|Item Weight||28 pounds|
|Product Dimensions||18.2 x 3.9 x 14.1 inches|
|Item model number||PWS-1814E|
|Batteries||4 AA batteries required. (included)|
|Number of Items||1|
|Manufacturer Part Number||PWS-1814E|
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Protex Electronic Wall Safe (PWS-1814E)
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- Burglary resistant wall safe with digital Electronic locking system
- Motorized locking bolt system will open the door automatically
- Designed to be installed between 16" o/C wall studs
- Dual live motorized chrome bolts (3/4" Dia.)
- 2 removable shelves.Approximately .44 cubic feet of storage space
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The safest way to store your valuables and important documents is to keep them in your bank's safe deposit box. But this isn't always convenient, especially if you want daily access to your important belongings. A Protex wall safe would then be a good investment. Specially, since you will be storing some of your most valuable belongings in it. Protex wall safes are drilled into your wall, between studs. You can install a Protex wall safe when you are building your home or office, or you can put it in later. All Protex wall safes come with a flange so that you don't need to re-plaster the walls. Wall safes can be opened by electronic lock or biometric lock depending on the PWS-1814E you choose.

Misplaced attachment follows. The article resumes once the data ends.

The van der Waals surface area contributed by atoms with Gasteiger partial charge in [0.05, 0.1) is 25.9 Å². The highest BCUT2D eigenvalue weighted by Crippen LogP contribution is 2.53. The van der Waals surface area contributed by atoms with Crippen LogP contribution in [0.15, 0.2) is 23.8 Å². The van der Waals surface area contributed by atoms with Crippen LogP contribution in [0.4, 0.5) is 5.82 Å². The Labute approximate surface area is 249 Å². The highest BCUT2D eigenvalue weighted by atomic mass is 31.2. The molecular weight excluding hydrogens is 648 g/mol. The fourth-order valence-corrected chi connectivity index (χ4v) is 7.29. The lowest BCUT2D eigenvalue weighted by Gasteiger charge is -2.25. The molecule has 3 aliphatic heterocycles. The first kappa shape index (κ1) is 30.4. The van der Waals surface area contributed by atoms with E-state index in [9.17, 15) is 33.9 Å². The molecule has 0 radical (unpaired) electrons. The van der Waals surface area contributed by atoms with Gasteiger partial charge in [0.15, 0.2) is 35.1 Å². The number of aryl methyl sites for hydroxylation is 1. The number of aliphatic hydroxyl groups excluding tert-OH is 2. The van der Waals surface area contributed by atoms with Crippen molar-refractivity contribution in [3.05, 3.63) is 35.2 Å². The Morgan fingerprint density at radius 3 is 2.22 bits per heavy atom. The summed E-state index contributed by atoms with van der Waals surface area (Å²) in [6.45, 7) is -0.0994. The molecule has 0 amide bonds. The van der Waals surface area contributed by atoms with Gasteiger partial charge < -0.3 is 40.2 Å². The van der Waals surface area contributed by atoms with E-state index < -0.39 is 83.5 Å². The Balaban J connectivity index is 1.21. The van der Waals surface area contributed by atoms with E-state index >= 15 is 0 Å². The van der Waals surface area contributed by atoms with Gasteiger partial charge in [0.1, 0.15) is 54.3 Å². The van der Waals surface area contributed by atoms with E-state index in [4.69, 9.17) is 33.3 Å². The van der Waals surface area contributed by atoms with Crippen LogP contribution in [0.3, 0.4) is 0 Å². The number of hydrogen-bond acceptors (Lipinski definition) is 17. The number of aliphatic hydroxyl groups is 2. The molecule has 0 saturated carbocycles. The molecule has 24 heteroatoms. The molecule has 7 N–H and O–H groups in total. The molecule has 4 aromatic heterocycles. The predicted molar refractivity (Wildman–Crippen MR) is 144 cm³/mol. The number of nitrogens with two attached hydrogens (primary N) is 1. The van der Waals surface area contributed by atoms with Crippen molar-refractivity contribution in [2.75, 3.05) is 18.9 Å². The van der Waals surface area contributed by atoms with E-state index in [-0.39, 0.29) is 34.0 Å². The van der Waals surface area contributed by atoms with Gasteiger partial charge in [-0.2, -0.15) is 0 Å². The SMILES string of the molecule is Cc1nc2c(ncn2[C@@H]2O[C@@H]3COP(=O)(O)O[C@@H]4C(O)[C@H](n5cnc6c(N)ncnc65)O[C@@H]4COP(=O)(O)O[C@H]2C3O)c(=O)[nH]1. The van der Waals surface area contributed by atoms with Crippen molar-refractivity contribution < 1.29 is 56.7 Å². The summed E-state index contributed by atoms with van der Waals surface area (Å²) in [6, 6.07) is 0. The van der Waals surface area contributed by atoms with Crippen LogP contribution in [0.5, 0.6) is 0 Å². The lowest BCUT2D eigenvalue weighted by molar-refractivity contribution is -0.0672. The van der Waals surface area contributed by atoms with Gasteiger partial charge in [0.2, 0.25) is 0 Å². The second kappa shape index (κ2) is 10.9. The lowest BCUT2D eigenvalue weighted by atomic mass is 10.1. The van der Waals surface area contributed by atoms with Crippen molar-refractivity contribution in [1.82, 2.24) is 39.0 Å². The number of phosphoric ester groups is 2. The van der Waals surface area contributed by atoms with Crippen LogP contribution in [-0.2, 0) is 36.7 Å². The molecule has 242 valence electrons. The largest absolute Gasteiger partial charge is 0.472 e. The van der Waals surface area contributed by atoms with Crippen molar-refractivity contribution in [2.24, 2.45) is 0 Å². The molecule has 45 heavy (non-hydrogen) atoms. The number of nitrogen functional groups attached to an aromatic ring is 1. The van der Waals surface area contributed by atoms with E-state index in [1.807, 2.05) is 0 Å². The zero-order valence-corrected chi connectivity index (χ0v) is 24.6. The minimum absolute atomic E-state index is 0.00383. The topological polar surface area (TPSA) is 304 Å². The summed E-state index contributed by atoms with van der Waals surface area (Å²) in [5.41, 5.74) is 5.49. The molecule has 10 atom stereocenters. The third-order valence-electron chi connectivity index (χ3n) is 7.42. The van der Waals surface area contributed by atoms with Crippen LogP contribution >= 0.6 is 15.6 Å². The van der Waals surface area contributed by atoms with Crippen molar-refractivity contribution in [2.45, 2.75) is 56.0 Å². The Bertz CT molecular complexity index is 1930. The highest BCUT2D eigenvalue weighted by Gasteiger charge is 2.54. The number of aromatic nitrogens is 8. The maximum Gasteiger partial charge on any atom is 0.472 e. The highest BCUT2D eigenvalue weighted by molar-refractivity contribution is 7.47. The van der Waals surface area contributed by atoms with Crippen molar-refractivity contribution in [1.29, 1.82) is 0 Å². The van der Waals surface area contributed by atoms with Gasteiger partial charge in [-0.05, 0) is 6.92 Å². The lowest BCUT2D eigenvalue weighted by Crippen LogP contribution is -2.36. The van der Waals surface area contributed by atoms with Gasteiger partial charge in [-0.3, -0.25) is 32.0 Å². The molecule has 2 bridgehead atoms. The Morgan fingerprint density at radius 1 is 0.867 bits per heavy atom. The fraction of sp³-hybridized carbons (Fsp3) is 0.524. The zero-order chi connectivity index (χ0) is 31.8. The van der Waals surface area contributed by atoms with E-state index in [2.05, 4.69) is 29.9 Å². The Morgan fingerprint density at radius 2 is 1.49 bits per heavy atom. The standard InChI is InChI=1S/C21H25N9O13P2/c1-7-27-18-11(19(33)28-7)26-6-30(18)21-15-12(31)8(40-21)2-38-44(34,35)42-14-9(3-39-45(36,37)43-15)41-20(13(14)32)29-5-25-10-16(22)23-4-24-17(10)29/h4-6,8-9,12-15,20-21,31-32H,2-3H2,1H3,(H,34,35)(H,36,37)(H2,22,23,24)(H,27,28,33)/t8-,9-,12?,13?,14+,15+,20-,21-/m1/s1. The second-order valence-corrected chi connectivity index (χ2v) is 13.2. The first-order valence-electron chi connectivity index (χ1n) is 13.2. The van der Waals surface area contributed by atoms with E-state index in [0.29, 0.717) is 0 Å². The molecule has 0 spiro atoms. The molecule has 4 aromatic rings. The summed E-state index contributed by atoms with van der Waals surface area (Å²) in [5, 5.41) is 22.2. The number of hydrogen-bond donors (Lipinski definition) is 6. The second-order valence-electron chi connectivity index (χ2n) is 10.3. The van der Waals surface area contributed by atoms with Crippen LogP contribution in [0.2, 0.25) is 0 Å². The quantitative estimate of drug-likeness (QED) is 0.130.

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|Item Weight||28 lbs||37 lbs||37 lbs||47 lbs||28 lbs||—|
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I installed my in my bedroom closet, behind where my clothes hang, on an outside wall. Probably NOT supposed to do it on an outside wall (building codes or some such nonsense, and the directions tell you not to...), but it's where I really wanted it, so I just cleared out the insulation between the sheetrock and the exterior insulation foam. Be careful not to cut through that outer foam if you do this. Also realize that the contents may be subject to slightly warmer and colder temperatures than the rest of your home.